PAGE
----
A fable from the 3rd century B.C. refracted in modern skepticism, Hero views the birth of the Chinese nation through the murky motives of some of the first Emperor's potential assassins. The plot is a series of tales told by the warrior Nameless (Jet Li) to the Emperor (Chen Daoming). Any or none of the stories may be true; this is Rashomon with a Mandarin accent.
Nameless has three main adversaries: Sky (Donnie Yen), a master martial artist; Broken Sword (Tony Leung Chiu-wai), a calligrapher who is as adroit with a saber as with a brush; and Flying Snow (Maggie Cheung), Broken Sword's soul mate. Flying Snow has a side skirmish with Moon (Zhang Ziyi), Broken Sword's smitten apprentice. Loyalties are tested, alliances made and sundered. Death is the price for betrayal of the Emperor or the heart.
The superb fight scenes (choreographed by Tony Ching Siu-tung) have a steely stateliness that suits the film's gravity. Each of these working warriors has the soul of an artist and believes every stroke of the pen or the blade must be justified. The film is similarly thoughtful and rigorous; there's not a wasted frame in it.
Film lovers will luxuriate in the extraordinary imagery: a sword point that slo-mo slices through drops of water; soldiers squatting in a circle, caked in clay; lovers curled into each other, sleeping under red silk; a sword fight in a grove of golden leaves that turn red, plum, magenta and fall like fat confetti. In the film's design, color creates context. Each story Nameless tells is draped in a different hue: gray, red, blue, white, green. (In the fifth episode, a lake shimmers like lime Jell-O.) At the end, reality forces a new color on Nameless: black, for death. The cinematographer is Christopher Doyle, who has shot most of Wong Kar-wai's films. You can sense the camera in his hands as surely as you could feel the brush in Jackson Pollock's. Doyle is a calligrapher with light.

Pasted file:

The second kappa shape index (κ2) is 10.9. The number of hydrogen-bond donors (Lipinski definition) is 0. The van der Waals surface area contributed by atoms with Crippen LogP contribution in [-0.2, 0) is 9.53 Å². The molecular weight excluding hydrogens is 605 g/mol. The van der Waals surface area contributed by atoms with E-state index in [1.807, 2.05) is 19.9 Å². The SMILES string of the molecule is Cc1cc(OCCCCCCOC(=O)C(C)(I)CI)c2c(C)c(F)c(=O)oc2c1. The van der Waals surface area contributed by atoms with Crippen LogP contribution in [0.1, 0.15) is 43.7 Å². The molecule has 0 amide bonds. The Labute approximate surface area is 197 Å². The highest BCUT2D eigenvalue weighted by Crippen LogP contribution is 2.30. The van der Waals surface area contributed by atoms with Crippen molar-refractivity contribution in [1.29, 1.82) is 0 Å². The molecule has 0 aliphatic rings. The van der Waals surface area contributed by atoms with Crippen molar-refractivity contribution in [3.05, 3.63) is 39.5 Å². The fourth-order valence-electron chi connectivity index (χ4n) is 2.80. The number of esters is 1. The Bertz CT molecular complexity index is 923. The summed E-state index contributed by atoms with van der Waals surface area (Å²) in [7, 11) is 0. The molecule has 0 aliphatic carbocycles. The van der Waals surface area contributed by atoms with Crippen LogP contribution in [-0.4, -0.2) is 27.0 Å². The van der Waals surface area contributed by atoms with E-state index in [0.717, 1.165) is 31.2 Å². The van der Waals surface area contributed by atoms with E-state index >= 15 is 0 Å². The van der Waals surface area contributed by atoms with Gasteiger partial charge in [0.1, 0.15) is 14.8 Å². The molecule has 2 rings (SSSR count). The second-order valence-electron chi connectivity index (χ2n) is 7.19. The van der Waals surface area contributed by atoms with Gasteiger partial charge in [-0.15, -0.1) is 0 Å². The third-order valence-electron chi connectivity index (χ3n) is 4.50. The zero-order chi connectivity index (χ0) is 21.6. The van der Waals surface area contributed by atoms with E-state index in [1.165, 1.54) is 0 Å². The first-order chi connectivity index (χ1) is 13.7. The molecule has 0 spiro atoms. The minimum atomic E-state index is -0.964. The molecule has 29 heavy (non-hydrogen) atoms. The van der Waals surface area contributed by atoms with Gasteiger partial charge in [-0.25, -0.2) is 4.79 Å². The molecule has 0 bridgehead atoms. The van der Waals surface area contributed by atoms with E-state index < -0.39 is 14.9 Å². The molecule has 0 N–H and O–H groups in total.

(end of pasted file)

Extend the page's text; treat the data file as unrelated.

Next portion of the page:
Hero is a reunion of sorts for the principals. Zhang Ziyi, Crouching Tiger's young star, is a Zhang Yimou discovery. Decades ago, Li and Yen trained together as teens in Beijing, which lends their rain-soaked battle the tang of an ancient schoolyard grudge match. Leung and Cheung, who smoldered so wistfully in Wong's In the Mood for Love, get to express the gamut of emotions as a couple who know each other's tricks. They are Rhett and Scarlett, Tristan and Isolde, and they end their time together in an image so startling and beautiful that it stabs the viewer's astonished heart.
The director recently made another kung fu film, House of Flying Daggers, a snazzier showcase for Zhang Ziyi; it opens in December. But Hero is the masterpiece. It employs unparalleled visual splendor to show why men must make war to secure the peace and how warriors may find their true destiny as lovers.